Just a short Monday post to keep you inspired. Firstly, thank you to all my new followers and those of you who keep it interesting with your comments! 😉 I’ve been thinking a lot about ‘power’ recently. Not in the ‘success’ or ‘world domination’ sense, but in a personal capacity. We tend to let people, jobs, family or life in general take power away from us. We get stuck in routine. Stuck in limbo with a vague memory of creativity. We let life shit all over us (excuse my un-ladylike description). I just wanted to remind everyone that we are ALL going to have to relinquish power at the end of our lives (Lady Death will surely make it an easy transition though), but right now we have power running through our veins. So if you’re sitting there, sipping on your coffee and thinking about the meaning of life and how fragile we essentially are. Don’t! We can refuel and make the most of what we have at any given moment. Whatever your age, or gender or race…whatever your current circumstances…find that little spark hiding inside you and go give ’em hell.
A special note to all the women reading my blog. I think it’s really important that you learn to rely on yourselves. So whilst kindling and nurturing that inner power of yours, please make an extra effort to find your physical power. It’s no secret that I live in a very dangerous country (I’ve mentioned it on many occasions) and I’ve discovered that self-defense can go a long way in making you feel safer, less victimized and…powerful. Wherever you go in the world, whatever situation you find yourself in, it’s good to be able to take care of yourself. So find your nearest martial arts class or go for a self-defense workshop. It will work wonders for establishing your sense of identity in a world that often seems like it’s caving in on itself.
Here’s some badass inspiration…and she just happens to be South African like me 😉
Is that you? Is that me? Can we even begin to pull ourselves out of our mundane, sometimes annoying, habitual existence to dress ourselves in some sort of tight-fitting ( maybe even a little claustrophobic?) costume so that we can feel slightly special?
Is it possible that instead of creating fictional characters when we write, we can (even momentarily) reach levels of heroic strength within ourselves in the real world?
I was supposed to be sticking to my post-graduate reading/writing deadlines for the night and yet I found myself meandering over to old episodes of The Flash (Season 1) which I’ve already watched like a gazillion (or maybe gamizillion – can someone please make that an official word already) times. Procrastination is my thing. I think it’s very much a writer’s thing. When given boundless time to write, we procrastinate. When given a chest-tightening deadline, we procrastinate. It’s what we do! However, while sitting on my bed and enjoying the sights of Barry Allen -please dear God make a version of him actually exist in this world and I swear I’ll change my mind about marriage as an evil societal stricture!-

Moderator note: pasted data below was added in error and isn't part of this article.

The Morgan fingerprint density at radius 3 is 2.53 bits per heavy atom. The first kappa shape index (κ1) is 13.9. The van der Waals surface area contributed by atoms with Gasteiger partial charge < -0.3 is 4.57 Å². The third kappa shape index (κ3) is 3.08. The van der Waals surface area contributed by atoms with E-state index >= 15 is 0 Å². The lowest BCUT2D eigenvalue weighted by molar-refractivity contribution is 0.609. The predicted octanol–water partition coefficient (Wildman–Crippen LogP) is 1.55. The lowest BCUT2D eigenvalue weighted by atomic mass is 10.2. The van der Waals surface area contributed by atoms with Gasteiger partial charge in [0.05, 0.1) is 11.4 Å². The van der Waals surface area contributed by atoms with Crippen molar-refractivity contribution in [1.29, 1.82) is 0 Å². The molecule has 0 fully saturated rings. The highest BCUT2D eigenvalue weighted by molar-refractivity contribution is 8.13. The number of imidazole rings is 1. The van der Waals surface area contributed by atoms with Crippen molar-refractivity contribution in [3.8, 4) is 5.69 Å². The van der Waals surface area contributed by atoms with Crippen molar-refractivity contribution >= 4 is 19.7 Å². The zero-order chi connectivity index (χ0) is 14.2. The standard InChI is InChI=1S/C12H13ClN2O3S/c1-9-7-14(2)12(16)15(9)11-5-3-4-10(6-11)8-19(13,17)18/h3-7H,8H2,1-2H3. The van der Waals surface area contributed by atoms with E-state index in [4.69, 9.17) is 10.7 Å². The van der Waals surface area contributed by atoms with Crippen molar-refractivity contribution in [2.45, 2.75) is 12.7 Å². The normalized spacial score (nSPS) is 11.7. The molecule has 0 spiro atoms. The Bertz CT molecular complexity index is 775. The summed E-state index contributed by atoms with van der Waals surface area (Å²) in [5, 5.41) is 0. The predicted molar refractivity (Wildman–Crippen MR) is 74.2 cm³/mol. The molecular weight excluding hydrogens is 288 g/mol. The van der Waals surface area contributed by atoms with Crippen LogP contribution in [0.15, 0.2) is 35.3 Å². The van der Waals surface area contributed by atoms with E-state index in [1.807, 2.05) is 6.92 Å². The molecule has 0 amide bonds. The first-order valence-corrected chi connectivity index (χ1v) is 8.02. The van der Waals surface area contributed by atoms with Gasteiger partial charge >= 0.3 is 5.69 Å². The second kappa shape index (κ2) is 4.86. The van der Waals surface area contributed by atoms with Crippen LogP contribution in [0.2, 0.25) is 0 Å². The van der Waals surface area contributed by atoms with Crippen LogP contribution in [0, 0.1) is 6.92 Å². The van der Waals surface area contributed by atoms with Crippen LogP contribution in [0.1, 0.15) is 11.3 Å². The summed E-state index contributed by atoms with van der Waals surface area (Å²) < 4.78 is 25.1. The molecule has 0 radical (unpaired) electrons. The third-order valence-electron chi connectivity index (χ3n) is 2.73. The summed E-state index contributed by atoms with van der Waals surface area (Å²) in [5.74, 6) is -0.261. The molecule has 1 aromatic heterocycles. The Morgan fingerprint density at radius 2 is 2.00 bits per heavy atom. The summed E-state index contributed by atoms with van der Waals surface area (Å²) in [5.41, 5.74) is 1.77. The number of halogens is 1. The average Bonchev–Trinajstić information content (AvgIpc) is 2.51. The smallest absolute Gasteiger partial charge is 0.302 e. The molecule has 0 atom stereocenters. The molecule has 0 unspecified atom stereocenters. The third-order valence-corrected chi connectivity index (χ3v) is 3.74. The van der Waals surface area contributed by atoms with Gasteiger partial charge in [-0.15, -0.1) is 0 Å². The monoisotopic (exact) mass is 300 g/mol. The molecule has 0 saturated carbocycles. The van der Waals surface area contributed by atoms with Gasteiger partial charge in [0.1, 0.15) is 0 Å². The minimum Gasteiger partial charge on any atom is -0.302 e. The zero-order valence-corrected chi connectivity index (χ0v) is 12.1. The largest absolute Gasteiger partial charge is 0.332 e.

I had a sudden flash (see what I did there? lol) of inspiration. Yes, we are being overloaded with comic book heroes and villains…to the point that it’s becoming mainstream to be a comic book fan. It’s sad really. Because those of us that like having our little nerdy ‘cool club’ have to now debate the comic book truth versus the Hollywood blockbuster to the local airhead at the hair salon who thinks she’s an expert on Lois Lane’s character after watching a really bad Amy Adams interpretation. Or how you have to punch a guy in the face when he says Fox from Wanted is his favorite comic book honey but he doesn’t seem to understand that the real Fox isn’t Angie flavored, she’s black and equally hot.
Anyway, my point…the comic book influx (true to original material or not) can be a source of inspiration. We now have a pool of television series, movies and other avenues of reinterpretation that are entering the lives of everyday folk. What does this mean? It allows you to find what’s unique and different about yourself (mutant like even) and lets you roll with it. As a writer, this can be useful. We often tend to restrict ourselves (whether writing academically or not) and I think it’s important for people to pinpoint their strengths, then cultivate that as best they can. Writing is a dramatic performance (according to Henning, Gravett & van Rensburg in Finding Your Way in Academic Writing, 2005) in which we lay out our thoughts similar to actors who act them out on a stage. And in writing or performing our thoughts in this way, we make sense of our knowledge, and even ourselves as writers.But to ‘perform’ we need to face our inner demons that spew out fear, insecurity and lack. We need to be able to overcome adversities and any mental or physical challenges that life throws at us. I have less than a year to complete my thesis, do the necessary prep work for the PhD program I want to pursue and build up my freelance client base (as a copywriter) so that I can do the adulting’ and earn an income that doesn’t make me cry when I walk into a bookstore and see the giant spike in book prices. And many of you out there have even more on your plate. You may have family attachments, physical ailments, money issues, depression, abusive relationships…loads of things that are consuming your time and keeping you from being successful. I say…you can do it! Whatever it is that you want to. Whether you’re a writer, or not. Your superpower may be small, or it may be grand, just find it.